Now we’re beginning to study Mars and its potential as a source of life. We’re working through the Mars lesson plans I developed earlier this year for the Mars Education Challenge sponsored by Explore Mars and the National Science Teachers Association. On Monday, October 24th, I had the opportunity to share my lesson plans with other teachers through an online webinar hosted by Chris Carberry and Artemis Westenberg of Explore Mars. Howard Lineberger, the first place winner, shared his lessons this last Wednesday, and Andrew Hilt, the second place winner, shared his in September. The whole Mars Education Challenge has been a wonderful opportunity, not only to go to the NSTA conference in San Francisco this last March, but also to be a part of a larger community of educators interested in teaching Mars exploration in the classroom. I’m also not done with the opportunities this program has provided; I’ve been invited to the launch of the Mars Science Lab, but I don’t have the funds to go (and I have a large video project to finish). This coming March, we will have the chance to spend several days in the Mojave Desert with Chris McKay doing field research. Chris has confirmed the dates, and I look forward to the experience, even if it is somewhere out beyond Zzyzyx Road at the end of the Earth.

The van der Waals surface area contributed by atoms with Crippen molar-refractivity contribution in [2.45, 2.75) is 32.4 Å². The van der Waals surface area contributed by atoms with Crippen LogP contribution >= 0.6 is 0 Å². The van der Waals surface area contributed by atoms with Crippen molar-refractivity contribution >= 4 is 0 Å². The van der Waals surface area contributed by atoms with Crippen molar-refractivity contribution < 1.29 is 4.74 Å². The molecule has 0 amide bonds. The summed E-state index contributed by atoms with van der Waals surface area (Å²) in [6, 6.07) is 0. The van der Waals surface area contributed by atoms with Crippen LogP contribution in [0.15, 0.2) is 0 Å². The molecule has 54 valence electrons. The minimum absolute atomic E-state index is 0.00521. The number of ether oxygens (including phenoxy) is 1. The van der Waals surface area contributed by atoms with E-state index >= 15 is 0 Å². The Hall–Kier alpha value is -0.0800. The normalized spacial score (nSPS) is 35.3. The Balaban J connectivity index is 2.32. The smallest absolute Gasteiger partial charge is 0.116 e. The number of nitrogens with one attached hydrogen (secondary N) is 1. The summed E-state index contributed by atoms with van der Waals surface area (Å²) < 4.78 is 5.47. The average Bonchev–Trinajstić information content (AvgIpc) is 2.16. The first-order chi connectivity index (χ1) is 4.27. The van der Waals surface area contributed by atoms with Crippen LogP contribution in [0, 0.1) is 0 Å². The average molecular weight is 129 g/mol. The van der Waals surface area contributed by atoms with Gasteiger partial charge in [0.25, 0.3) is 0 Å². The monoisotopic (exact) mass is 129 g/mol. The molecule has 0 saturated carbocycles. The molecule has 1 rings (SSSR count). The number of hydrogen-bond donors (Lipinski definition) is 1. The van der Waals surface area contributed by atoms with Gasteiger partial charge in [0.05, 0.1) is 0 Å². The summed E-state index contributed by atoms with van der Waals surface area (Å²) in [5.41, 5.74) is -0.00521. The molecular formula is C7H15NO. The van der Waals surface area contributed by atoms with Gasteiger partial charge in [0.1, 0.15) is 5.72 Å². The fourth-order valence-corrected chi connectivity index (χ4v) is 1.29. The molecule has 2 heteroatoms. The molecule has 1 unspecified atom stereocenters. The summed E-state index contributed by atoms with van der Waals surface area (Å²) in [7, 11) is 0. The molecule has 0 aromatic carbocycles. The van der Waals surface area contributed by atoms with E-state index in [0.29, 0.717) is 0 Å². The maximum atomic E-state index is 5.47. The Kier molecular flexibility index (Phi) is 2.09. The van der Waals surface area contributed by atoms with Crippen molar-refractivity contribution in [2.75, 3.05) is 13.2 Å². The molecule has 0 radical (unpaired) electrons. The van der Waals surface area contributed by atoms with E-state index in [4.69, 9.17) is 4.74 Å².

Physical model compared with terrain

Physical model compared with actual terrain

Making the clay model

Students in astrobiology making a physical model of a hidden terrain